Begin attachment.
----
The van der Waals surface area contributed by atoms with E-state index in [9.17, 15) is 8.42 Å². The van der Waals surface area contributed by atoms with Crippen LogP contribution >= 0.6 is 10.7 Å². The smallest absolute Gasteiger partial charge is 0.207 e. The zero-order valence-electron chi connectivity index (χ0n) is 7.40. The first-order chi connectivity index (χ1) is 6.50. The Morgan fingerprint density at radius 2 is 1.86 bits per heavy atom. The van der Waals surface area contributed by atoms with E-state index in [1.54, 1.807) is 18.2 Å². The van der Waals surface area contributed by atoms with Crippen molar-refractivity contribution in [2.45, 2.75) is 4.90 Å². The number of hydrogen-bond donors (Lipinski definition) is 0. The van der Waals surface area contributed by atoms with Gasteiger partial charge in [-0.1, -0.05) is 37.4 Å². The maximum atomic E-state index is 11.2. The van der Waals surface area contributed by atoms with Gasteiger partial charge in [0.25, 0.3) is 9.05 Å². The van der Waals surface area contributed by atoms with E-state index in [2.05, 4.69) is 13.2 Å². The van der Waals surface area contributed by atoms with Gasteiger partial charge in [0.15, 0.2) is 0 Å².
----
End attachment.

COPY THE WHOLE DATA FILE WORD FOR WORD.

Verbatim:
The van der Waals surface area contributed by atoms with E-state index in [9.17, 15) is 8.42 Å². The van der Waals surface area contributed by atoms with Crippen LogP contribution >= 0.6 is 10.7 Å². The smallest absolute Gasteiger partial charge is 0.207 e. The zero-order valence-electron chi connectivity index (χ0n) is 7.40. The first-order chi connectivity index (χ1) is 6.50. The Morgan fingerprint density at radius 2 is 1.86 bits per heavy atom. The van der Waals surface area contributed by atoms with E-state index in [1.54, 1.807) is 18.2 Å². The van der Waals surface area contributed by atoms with Crippen molar-refractivity contribution in [2.45, 2.75) is 4.90 Å². The number of hydrogen-bond donors (Lipinski definition) is 0. The van der Waals surface area contributed by atoms with Gasteiger partial charge in [-0.1, -0.05) is 37.4 Å². The maximum atomic E-state index is 11.2. The van der Waals surface area contributed by atoms with Gasteiger partial charge in [0.25, 0.3) is 9.05 Å². The van der Waals surface area contributed by atoms with E-state index in [2.05, 4.69) is 13.2 Å². The van der Waals surface area contributed by atoms with Gasteiger partial charge in [0.15, 0.2) is 0 Å².